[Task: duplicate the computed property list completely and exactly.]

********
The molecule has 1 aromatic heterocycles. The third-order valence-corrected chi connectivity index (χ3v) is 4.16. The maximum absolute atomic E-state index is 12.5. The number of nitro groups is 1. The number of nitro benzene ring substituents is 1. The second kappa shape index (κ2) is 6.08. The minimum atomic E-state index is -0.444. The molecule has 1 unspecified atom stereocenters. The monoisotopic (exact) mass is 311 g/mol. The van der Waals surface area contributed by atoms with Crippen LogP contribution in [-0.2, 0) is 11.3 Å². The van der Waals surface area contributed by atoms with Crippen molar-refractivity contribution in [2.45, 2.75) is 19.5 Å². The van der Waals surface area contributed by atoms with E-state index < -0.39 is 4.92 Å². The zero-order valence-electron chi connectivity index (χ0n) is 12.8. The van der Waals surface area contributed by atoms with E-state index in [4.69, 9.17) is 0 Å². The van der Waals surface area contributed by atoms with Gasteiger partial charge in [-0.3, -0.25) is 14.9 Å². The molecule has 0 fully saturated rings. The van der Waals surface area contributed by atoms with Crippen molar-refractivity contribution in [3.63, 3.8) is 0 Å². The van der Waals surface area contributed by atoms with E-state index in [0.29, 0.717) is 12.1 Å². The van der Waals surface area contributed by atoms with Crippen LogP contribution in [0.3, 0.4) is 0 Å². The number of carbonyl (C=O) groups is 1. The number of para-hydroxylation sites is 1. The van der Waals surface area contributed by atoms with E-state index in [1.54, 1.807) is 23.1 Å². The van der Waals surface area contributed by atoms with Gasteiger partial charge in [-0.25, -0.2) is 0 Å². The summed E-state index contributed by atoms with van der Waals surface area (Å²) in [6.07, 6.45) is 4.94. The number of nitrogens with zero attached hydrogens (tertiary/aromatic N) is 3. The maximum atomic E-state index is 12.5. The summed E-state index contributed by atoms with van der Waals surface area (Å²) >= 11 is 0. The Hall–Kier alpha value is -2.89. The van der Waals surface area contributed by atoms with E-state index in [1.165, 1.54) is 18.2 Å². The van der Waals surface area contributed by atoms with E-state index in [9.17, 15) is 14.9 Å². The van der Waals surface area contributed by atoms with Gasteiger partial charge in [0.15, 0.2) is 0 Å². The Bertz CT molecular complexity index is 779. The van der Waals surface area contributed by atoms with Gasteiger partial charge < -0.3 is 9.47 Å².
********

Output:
The molecule has 1 aromatic heterocycles. The third-order valence-corrected chi connectivity index (χ3v) is 4.16. The maximum absolute atomic E-state index is 12.5. The number of nitro groups is 1. The number of nitro benzene ring substituents is 1. The second kappa shape index (κ2) is 6.08. The minimum atomic E-state index is -0.444. The molecule has 1 unspecified atom stereocenters. The monoisotopic (exact) mass is 311 g/mol. The van der Waals surface area contributed by atoms with Crippen LogP contribution in [-0.2, 0) is 11.3 Å². The van der Waals surface area contributed by atoms with Crippen molar-refractivity contribution in [2.45, 2.75) is 19.5 Å². The van der Waals surface area contributed by atoms with E-state index < -0.39 is 4.92 Å². The zero-order valence-electron chi connectivity index (χ0n) is 12.8. The van der Waals surface area contributed by atoms with E-state index in [4.69, 9.17) is 0 Å². The van der Waals surface area contributed by atoms with Gasteiger partial charge in [-0.3, -0.25) is 14.9 Å². The molecule has 0 fully saturated rings. The van der Waals surface area contributed by atoms with Crippen molar-refractivity contribution in [3.63, 3.8) is 0 Å². The van der Waals surface area contributed by atoms with E-state index in [0.29, 0.717) is 12.1 Å². The van der Waals surface area contributed by atoms with Crippen LogP contribution in [0.3, 0.4) is 0 Å². The number of carbonyl (C=O) groups is 1. The number of para-hydroxylation sites is 1. The van der Waals surface area contributed by atoms with E-state index in [1.54, 1.807) is 23.1 Å². The van der Waals surface area contributed by atoms with Gasteiger partial charge in [-0.25, -0.2) is 0 Å². The summed E-state index contributed by atoms with van der Waals surface area (Å²) in [6.07, 6.45) is 4.94. The number of nitrogens with zero attached hydrogens (tertiary/aromatic N) is 3. The maximum atomic E-state index is 12.5. The summed E-state index contributed by atoms with van der Waals surface area (Å²) >= 11 is 0. The Hall–Kier alpha value is -2.89. The van der Waals surface area contributed by atoms with E-state index in [1.165, 1.54) is 18.2 Å². The van der Waals surface area contributed by atoms with E-state index in [9.17, 15) is 14.9 Å². The van der Waals surface area contributed by atoms with Gasteiger partial charge in [0.15, 0.2) is 0 Å². The Bertz CT molecular complexity index is 779. The van der Waals surface area contributed by atoms with Gasteiger partial charge < -0.3 is 9.47 Å².